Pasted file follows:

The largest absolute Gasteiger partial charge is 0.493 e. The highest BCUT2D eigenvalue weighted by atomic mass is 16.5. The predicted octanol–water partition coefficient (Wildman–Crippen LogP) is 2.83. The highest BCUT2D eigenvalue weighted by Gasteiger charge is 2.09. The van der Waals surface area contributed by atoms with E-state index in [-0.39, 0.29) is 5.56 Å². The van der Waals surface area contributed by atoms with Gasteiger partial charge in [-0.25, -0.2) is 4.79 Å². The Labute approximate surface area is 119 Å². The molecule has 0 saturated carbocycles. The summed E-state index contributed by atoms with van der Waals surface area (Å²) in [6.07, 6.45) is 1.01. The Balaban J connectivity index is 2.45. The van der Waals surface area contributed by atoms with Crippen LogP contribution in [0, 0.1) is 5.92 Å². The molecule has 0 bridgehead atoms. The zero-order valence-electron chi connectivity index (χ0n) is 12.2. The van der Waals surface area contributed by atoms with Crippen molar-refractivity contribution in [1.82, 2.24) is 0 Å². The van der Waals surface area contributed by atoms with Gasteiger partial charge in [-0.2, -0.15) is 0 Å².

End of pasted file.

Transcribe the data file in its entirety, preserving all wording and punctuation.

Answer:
The largest absolute Gasteiger partial charge is 0.493 e. The highest BCUT2D eigenvalue weighted by atomic mass is 16.5. The predicted octanol–water partition coefficient (Wildman–Crippen LogP) is 2.83. The highest BCUT2D eigenvalue weighted by Gasteiger charge is 2.09. The van der Waals surface area contributed by atoms with E-state index in [-0.39, 0.29) is 5.56 Å². The van der Waals surface area contributed by atoms with Gasteiger partial charge in [-0.25, -0.2) is 4.79 Å². The Labute approximate surface area is 119 Å². The molecule has 0 saturated carbocycles. The summed E-state index contributed by atoms with van der Waals surface area (Å²) in [6.07, 6.45) is 1.01. The Balaban J connectivity index is 2.45. The van der Waals surface area contributed by atoms with Crippen LogP contribution in [0, 0.1) is 5.92 Å². The molecule has 0 bridgehead atoms. The zero-order valence-electron chi connectivity index (χ0n) is 12.2. The van der Waals surface area contributed by atoms with Crippen molar-refractivity contribution in [1.82, 2.24) is 0 Å². The van der Waals surface area contributed by atoms with Gasteiger partial charge in [-0.2, -0.15) is 0 Å².